In Nick’s view it is the later and this is the problem with shortermism. When investing Nick looks at a number of factors including what has happened in the past.

Over 20 years the price of Tescos has gone from 43p to 480p and back down to 170p, and currently 220p. The question for Nick is whether over a five year time horizon it can get better and then how much better. There is no perfect time to buy and short weaknesses in the share price can deliver long term opportunities. “Finally, with a crystal ball to the future (which of course we don’t have), what do you feel are the challenges facing investors, and in reality do you think these have changed or will change?”

Unsurprisingly the biggest challenge in Nick’s view is shortermism. The importance on focusing on short term results is in his view a disease.

In past people looked at the 3 and 5 year numbers; now managers live and die by their 1 year figures. By luck a fund manager can deliver good numbers over 12 months but it is skill that delivers the consistently strong numbers.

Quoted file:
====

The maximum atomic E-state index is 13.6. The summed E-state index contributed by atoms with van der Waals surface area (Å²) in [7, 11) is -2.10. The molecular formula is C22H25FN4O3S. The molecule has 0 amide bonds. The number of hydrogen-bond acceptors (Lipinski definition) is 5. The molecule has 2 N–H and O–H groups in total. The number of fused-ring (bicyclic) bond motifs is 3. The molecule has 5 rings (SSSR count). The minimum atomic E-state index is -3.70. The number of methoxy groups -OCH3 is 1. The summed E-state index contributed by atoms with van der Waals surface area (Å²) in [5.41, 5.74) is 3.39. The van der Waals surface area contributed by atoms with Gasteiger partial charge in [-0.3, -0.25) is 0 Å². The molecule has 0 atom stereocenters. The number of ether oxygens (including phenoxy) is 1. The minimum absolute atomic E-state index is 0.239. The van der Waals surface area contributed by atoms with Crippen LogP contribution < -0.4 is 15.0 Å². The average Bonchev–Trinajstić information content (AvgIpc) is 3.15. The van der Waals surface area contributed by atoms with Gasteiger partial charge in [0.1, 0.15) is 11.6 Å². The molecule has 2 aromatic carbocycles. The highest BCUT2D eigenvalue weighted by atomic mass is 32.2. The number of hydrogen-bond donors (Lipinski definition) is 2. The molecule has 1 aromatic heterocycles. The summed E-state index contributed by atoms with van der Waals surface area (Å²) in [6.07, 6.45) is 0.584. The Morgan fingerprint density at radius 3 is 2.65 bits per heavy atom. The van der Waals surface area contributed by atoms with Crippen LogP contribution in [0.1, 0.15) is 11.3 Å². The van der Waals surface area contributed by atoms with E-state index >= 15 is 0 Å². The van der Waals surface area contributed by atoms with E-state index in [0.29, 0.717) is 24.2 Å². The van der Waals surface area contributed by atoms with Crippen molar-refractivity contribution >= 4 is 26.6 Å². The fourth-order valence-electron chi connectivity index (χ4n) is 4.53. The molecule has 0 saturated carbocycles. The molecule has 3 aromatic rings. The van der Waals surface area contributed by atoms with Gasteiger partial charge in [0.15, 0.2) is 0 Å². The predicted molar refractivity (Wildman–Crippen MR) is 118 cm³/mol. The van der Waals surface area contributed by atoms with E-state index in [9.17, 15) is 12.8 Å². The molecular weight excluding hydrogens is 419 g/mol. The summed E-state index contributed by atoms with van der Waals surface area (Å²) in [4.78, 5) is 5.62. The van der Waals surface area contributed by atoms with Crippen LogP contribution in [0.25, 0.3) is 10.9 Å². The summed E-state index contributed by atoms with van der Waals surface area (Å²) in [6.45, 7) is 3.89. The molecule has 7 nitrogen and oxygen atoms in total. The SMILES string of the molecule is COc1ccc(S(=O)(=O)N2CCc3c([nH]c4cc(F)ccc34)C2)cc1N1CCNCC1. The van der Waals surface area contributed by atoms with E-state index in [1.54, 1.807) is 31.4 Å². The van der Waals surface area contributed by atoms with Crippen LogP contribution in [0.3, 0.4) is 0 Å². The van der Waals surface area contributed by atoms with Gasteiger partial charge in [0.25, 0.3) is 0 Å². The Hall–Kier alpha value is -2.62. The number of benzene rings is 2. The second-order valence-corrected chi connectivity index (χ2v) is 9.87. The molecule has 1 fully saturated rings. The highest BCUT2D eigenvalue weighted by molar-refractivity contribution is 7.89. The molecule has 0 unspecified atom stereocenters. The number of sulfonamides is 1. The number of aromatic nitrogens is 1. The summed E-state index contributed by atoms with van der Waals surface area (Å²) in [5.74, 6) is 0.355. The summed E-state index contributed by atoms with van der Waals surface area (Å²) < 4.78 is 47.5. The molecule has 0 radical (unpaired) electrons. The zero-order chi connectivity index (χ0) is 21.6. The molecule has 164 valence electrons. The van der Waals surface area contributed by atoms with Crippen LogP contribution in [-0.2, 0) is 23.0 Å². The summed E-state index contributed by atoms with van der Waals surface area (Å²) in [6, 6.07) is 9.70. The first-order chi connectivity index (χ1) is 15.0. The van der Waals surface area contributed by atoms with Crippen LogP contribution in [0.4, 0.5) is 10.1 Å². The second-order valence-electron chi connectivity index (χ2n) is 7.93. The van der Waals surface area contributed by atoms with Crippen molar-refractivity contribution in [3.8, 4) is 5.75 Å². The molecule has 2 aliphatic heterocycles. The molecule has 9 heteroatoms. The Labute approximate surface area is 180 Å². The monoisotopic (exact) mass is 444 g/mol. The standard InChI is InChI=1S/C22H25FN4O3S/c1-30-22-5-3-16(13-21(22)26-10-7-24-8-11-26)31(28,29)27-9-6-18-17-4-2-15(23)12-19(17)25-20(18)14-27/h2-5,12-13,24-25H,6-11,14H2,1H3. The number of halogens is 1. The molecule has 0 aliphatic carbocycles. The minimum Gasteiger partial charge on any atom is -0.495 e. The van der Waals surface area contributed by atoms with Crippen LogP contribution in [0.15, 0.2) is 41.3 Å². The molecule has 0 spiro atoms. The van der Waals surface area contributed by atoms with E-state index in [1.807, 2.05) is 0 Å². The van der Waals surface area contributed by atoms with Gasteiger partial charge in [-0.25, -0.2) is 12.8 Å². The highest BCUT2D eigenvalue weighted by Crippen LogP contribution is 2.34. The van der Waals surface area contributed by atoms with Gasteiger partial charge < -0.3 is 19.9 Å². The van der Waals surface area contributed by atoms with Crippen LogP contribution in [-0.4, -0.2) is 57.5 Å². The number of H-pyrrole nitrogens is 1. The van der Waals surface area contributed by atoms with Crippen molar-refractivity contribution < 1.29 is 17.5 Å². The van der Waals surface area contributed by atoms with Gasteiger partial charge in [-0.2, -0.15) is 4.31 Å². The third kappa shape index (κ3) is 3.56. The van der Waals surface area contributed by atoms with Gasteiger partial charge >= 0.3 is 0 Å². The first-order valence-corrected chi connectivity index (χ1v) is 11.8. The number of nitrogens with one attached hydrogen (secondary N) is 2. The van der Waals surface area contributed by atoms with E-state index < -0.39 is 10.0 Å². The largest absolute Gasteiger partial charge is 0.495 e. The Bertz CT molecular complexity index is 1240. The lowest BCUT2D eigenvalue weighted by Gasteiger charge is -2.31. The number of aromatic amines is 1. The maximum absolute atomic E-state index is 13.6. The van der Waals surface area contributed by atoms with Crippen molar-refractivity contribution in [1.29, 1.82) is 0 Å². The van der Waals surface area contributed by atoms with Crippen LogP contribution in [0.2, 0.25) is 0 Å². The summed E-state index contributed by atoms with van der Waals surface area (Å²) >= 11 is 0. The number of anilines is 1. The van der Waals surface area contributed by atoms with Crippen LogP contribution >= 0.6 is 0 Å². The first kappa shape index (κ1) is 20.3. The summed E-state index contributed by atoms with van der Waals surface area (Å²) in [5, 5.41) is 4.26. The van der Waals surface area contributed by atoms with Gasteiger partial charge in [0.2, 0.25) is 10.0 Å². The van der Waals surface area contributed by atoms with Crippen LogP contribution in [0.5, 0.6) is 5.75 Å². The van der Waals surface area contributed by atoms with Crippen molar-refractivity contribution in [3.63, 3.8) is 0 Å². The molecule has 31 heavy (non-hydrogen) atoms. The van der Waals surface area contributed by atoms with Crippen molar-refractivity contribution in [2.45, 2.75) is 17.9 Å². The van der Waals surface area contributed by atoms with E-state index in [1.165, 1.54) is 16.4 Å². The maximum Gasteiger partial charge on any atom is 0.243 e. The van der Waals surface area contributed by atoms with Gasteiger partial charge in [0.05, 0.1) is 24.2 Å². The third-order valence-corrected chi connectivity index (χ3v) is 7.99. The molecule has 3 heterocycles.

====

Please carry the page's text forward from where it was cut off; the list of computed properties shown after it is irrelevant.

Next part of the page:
He also added that if we invest for 5 to 10 years then volatility is almost irrelevant because it is smoothed over the longer period of time. If we check daily then the volatility is accentuated, which can lead to irrational decisions.

Nick ended with this thought, 10 years ago most managers had low turnover on their funds and holding periods of 5 years. Today his fund has low turnover and an average holding period of 5 years, however where this was the norm ten years ago it is no longer the case. This reflects what is changing and his view is the greatest challenge for investors.